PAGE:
Collaboration has become a buzzword in the human services professions—rife with the expectation that if we could only collaborate, we could achieve all of our service delivery aims. But what are the tools that make collaboration work? And how do you begin to cross system boundaries to create collaborative efforts with the shared goal of improving people's resiliency and recovery?
In March the American College of Mental Health Administration (ACMHA) convened its annual Santa Fe Summit, focusing this year on the role of cross-systems collaboration as a catalyst for transformation. The College, comprised of leaders from the behavioral health specialty sector, discussed with peers and colleagues across several disciplines the role of collaboration in service delivery. By the end of the summit, attendees concluded that collaboration is a contact sport: It's about relationships, interactions, and shared responsibility/ownership.
Building on Margaret J. Wheatley's "living systems" work, ACMHA's 2006 summit explored the relationships that form through collaboration and sought to learn from those who had developed and experienced collaborative efforts across systems. Something must be identified, speakers noted, as the catalyst for collaborative activity to occur. Michael Hogan, PhD, director of the Ohio Department of Mental Health and a keynoter, stated that "In systems where the focus has for years been on distinct specialties that can be offered to assist persons, collaboration requires a different view." In collaborating, one doesn't simply cooperate or partner with others. The joining together of different groups with focused ideas, thoughts, and energies creates something new—something that doesn't belong to any single collaborator. "And now, with diverse expertise and experience present, is the time to take emerging and shared commitments to the next step," Dr. Hogan added.
David Shern, PhD, then dean and professor, Louis de la Parte Florida Mental Health Institute, noted that "Collaboration is about levers of change. We must reframe complex issues and form common definitions of problems." Only then, he added, can the focus be on the collaboration and its resulting outcomes, not the individual collaborators.
ACMHA asked program faculty to provide opportunities to interact about specifics of successful collaboration—to develop the tools of effective collaboration, which are listed below.
Clarity of Purpose
The need for collaboration is born from degrees of separation with unrealized common threads. The central focus for collaborators must remain clear and is generally the person/population in need of assistance. Having that focus allows the collaboration to belong to the result of the collected effort, not to an individual collaborator.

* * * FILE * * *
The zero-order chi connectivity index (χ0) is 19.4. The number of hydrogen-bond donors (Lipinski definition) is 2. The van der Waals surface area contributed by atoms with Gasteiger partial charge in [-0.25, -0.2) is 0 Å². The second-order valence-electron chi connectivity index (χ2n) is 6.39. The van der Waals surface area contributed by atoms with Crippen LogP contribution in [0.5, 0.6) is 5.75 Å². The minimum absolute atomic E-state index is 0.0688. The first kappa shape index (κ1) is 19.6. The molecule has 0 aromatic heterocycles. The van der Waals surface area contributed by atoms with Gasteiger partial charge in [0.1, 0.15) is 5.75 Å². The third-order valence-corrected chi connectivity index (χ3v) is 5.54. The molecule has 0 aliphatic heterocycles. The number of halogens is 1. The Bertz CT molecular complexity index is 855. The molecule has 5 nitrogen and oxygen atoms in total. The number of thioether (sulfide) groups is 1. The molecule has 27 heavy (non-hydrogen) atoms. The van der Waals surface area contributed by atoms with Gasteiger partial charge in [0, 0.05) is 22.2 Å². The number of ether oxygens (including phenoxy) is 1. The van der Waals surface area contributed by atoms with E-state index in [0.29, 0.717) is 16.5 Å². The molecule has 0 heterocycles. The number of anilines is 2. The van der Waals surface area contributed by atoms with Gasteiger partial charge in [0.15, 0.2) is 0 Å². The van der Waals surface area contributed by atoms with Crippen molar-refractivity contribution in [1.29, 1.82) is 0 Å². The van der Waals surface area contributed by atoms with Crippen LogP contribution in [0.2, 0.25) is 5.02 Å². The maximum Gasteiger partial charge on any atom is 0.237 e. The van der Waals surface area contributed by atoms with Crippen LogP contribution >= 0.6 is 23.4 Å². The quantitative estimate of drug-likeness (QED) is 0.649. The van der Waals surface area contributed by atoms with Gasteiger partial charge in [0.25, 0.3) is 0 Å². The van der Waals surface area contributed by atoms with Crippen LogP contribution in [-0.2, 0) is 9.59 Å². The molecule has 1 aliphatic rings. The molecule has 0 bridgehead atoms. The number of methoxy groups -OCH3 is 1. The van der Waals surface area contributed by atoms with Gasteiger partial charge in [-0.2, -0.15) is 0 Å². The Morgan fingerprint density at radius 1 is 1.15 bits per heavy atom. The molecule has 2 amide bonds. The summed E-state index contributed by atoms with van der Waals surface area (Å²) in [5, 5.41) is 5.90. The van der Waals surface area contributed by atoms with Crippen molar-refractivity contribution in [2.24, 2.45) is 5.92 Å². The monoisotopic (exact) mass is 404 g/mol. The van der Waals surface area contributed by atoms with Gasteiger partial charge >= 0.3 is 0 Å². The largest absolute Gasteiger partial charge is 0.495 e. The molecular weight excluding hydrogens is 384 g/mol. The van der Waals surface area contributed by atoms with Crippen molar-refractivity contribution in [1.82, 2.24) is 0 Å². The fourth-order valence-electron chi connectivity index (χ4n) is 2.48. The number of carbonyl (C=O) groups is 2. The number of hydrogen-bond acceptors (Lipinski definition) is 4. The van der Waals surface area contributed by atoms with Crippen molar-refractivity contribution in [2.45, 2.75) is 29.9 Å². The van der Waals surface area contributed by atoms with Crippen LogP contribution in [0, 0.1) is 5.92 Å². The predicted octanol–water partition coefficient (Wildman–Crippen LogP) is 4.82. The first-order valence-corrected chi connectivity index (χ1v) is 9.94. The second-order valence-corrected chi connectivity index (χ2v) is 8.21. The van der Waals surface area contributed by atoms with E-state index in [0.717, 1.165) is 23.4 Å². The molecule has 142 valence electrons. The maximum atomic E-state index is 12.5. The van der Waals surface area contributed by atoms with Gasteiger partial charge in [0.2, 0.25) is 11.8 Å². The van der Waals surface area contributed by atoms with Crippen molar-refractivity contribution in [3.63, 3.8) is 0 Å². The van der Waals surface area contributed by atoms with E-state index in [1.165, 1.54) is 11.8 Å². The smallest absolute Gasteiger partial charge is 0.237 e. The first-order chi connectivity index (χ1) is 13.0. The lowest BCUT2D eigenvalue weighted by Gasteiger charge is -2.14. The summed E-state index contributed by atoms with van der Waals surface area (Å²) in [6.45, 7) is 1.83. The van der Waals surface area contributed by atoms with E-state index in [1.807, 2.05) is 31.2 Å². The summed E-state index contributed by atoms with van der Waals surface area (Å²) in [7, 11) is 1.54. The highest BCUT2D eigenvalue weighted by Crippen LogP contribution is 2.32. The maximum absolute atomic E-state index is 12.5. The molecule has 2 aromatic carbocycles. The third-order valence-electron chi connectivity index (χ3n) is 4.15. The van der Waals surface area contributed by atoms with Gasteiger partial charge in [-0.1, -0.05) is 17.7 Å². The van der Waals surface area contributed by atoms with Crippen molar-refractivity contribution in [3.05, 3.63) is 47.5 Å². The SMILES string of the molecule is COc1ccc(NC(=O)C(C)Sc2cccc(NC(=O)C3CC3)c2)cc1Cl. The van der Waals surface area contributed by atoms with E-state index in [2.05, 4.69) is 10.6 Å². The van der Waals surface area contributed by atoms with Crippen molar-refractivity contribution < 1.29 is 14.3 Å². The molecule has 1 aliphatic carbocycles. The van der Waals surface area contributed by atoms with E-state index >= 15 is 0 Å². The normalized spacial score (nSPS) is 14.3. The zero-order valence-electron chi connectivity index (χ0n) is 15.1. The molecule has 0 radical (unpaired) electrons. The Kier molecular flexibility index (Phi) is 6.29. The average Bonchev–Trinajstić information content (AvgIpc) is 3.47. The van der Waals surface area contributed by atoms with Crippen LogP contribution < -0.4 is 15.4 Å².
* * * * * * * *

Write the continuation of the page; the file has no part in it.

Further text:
Collaboration requires individuals to keep their "feet on the ground and their hands in the mud." Effective collaboration requires extraordinary time and effort; it's not something that can be rushed. It may not always go smoothly, and missteps are common. Because collaborations are relationships, not events, they cannot be held to artificial timetables.
Accepting and Sharing Responsibility
Without all parties' willingness to share ownership of and responsibility for new endeavors, the collaborative effort will fail. A dedicated and involved team is required for the collaboration—not a specific collaborator—to succeed. Every participant must be willing to allow and support the collective effort.
Willingness to Explore Change
To share responsibility, people must realize that there are always other options to explore for potential solutions. Through the development of a common language built of different experiences, growth is facilitated. Vision must see beyond the limitations of current funding sources, program designs, or system limitations.
Communication, Flexibility, and Transparency
Collaborative activities need constant interaction and relationship building. Participants must remain open to new directions and ensure that their actions and motives for involvement are transparent and flexible. Issues must be kept on the table; discussions and potential solutions must be shared with all involved.
King Davis, PhD, a keynote speaker and executive director of the Hogg Foundation for Mental Health, noted that behavioral health participants in collaborative ventures begin from a segregated perspective, forged from decades of creating and enhancing specialty services. To bring that history of isolation into relationship-building activities and interactive dialogue is incredibly difficult. In addition to the required catalyst, a sense of curiosity and courage must be evident. Seeking to collaborate requires behavioral health participants to believe enough in the strength of the ideas and skills they bring to the table to allow them to be shared and nurtured by others. To allow them to be used without needing to control is a challenge.
The collaborative relationship must be strong and, as Wheatley notes, be about far more than structure. Collaboration involves contact. Hands must get muddy and feet must stay grounded. Cross-systems collaboration can be the catalyst for system transformation. For as Dr. Davis said, only then can "we enhance the achievement of complementary goals centered on improvement in the quality of life, functioning, resilience, or recovery of people."
Kris Ericson, PhD, is the Executive Director of the American College of Mental Health Administration (ACMHA) and proprietor of Ericson Consulting.